How to Set Boundaries for Mental Health and Freedom

Tami Simon of Sounds True interviewed Terri Cole about the nature of personal boundaries, their importance and how to establish and maintain them.  Terri is the author of the book, Boundary Boss: The Essential Guide to Talk True, Be Seen, and (finally) Live FreeIn writing the book Terri drew on her own personal experiences, especially as a child, and her work with clients as a psychotherapist.  She found that her own “need to please” created “dysfunctional boundaries” and observed that many of her client’s problems stemmed from the inability to establish “healthy boundaries”.

Our “boundary blueprint”

Terri maintains that we each have a “boundary blueprint”, imprinted by the key influencers in our life, including our parents.  She suggests that over time we model ourselves on the behaviour and responses of our parents and key influencers, so that we can end up with an approach to setting boundaries that is ineffectual and even mentally harmful.  Once we have been able to master the skill of establishing boundaries, we can free ourselves from the hold of habituated responses – which are often designed to avoid conflict, gain approval or maintain the “peace”.  As Terri points out, our habituated responses typically involve not being truthful about our own desires and needs.

Becoming a “boundary boss”

The concept of “boundary boss” is not a harsh or unkind approach as the name might suggest but essentially entails being kind to ourselves and others through telling the truth (while leaving room to negotiate about desires and needs).  Terri maintains that we all have a “boundary bill of rights” but often fail to understand those rights or know how to assert them.  She makes herself incredibly vulnerable by telling stories about her own experience and dysfunctional boundaries, including her failure to assert her wishes with clinicians when  diagnosed with cancer.

Terri maintains that becoming a “boundary boss” rests on five key pillars – (1) self-awareness, (2) self-knowledge, (3) self-acceptance, (4) self-compassion, and (5) self-mastery (incorporating self-love as well as “self-celebration”).  Throughout her book, she offers exercises and powerful reflections to help the reader build these pillars and move progressively towards “speaking their truth”.   Terri cautions, though, that the transformation involves one step at a time, not quantum leaps.   It initially involves a very honest exploration of the boundaries we have in place in our relationships – and an understanding of where are boundaries are “loose or “rigid”.  Her book is very much about self-exploration to determine a better way to respond to our interpersonal challenges.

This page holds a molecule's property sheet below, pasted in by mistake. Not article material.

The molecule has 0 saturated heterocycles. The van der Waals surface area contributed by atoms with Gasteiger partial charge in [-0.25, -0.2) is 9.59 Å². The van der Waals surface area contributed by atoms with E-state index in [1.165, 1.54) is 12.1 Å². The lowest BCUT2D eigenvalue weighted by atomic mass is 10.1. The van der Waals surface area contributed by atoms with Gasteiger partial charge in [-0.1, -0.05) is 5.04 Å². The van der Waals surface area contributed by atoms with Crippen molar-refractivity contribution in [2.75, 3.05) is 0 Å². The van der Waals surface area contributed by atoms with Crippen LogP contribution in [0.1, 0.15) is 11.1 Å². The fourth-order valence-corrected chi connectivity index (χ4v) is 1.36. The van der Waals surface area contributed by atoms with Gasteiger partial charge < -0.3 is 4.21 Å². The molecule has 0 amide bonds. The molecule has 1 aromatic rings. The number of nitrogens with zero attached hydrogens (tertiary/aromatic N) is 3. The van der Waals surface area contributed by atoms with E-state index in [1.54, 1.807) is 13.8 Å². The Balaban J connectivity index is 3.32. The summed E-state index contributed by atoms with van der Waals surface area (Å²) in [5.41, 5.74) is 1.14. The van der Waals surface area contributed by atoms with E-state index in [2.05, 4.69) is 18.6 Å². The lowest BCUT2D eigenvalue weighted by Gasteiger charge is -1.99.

Speaking truthfully

At the heart of establishing and enforcing boundaries is speaking truthfully from an enlightened self-knowledge.  It means having the courage to present ourselves as we are, not as we think people want us to be.  Terri stresses that it also entails having the courage to acknowledge other people’s rights and their right to decline or say “no”, as well as developing the skill to say “no” ourselves in appropriate circumstances.  She even offers very clear guidelines on how to say “no” and how to modify your response depending on the interpersonal context (e.g., interacting with a stranger versus with an intimate partner).

Terri suggests that many of the occasions where we do not speak our truth result in resentment or anger, e.g., where we feel that some things in our relationship are not equitable, or that we are being taken for granted or where our emotional needs are not being met.  These strong emotions can be indicative of our failure to establish our boundaries.   Terri suggests that if we want to look at improving our relationships, we need first to look at ourselves-in-relationship and how we are presenting ourselves.  As she asserts, “change begins with us’, with understanding our inner landscape and acting on our insights.

Reflection

Terri’s book is penetrating and exposing – it exposes our behaviour patterns and our behaviour drivers.  She does this kindly by first sharing her own transparency and vulnerability.  However, Terri does not leave us exposed but offers ways to develop the skills to understand ourselves and assert our desires and needs in a kind and compassionate way.

She offers practical, conversational starters to help us move beyond our habituated behaviour.  It is difficult to hear her speak or read her book without feeling exposed but, at the same time, feeling highly supported to begin the journey of personal transformation by becoming our own “boundary boss”.

As we grow in mindfulness through meditation, reflection, and self-knowledge exercises, we can progressively develop the necessary self-awareness, self-mastery, self-acceptance, self-compassion and self-forgiveness, to establish our boundaries and have the courage to assert them in a mindful and kind way.

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Image by John Hain from Pixabay

By Ron Passfield – Copyright (Creative Commons license, Attribution–Non Commercial–No Derivatives)

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